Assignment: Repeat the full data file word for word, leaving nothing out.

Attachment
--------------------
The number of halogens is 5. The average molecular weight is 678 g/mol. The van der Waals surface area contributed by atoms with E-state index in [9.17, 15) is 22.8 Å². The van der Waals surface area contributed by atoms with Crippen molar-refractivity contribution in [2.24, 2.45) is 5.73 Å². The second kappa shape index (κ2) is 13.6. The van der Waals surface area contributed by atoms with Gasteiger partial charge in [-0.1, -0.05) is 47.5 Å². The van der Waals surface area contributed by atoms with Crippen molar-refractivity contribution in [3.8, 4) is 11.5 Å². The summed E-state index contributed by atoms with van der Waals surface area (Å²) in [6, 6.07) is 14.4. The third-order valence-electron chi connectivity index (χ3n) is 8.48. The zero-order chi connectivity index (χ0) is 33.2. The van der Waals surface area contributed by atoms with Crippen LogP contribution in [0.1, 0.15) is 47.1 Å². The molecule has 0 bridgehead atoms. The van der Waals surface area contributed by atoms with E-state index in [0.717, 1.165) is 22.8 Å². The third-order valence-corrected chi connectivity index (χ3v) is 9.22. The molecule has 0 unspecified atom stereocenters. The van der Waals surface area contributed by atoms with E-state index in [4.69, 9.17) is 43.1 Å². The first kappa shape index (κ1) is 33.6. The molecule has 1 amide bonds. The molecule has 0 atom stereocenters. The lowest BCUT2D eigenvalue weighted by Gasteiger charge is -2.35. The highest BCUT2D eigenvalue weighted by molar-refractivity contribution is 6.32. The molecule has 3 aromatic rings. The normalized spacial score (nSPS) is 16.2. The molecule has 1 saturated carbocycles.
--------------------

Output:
The number of halogens is 5. The average molecular weight is 678 g/mol. The van der Waals surface area contributed by atoms with E-state index in [9.17, 15) is 22.8 Å². The van der Waals surface area contributed by atoms with Crippen molar-refractivity contribution in [2.24, 2.45) is 5.73 Å². The second kappa shape index (κ2) is 13.6. The van der Waals surface area contributed by atoms with Gasteiger partial charge in [-0.1, -0.05) is 47.5 Å². The van der Waals surface area contributed by atoms with Crippen molar-refractivity contribution in [3.8, 4) is 11.5 Å². The summed E-state index contributed by atoms with van der Waals surface area (Å²) in [6, 6.07) is 14.4. The third-order valence-electron chi connectivity index (χ3n) is 8.48. The zero-order chi connectivity index (χ0) is 33.2. The van der Waals surface area contributed by atoms with Crippen LogP contribution in [0.1, 0.15) is 47.1 Å². The molecule has 0 bridgehead atoms. The van der Waals surface area contributed by atoms with E-state index in [0.717, 1.165) is 22.8 Å². The third-order valence-corrected chi connectivity index (χ3v) is 9.22. The molecule has 0 unspecified atom stereocenters. The van der Waals surface area contributed by atoms with E-state index in [4.69, 9.17) is 43.1 Å². The first kappa shape index (κ1) is 33.6. The molecule has 1 amide bonds. The molecule has 0 atom stereocenters. The lowest BCUT2D eigenvalue weighted by Gasteiger charge is -2.35. The highest BCUT2D eigenvalue weighted by molar-refractivity contribution is 6.32. The molecule has 3 aromatic rings. The normalized spacial score (nSPS) is 16.2. The molecule has 1 saturated carbocycles.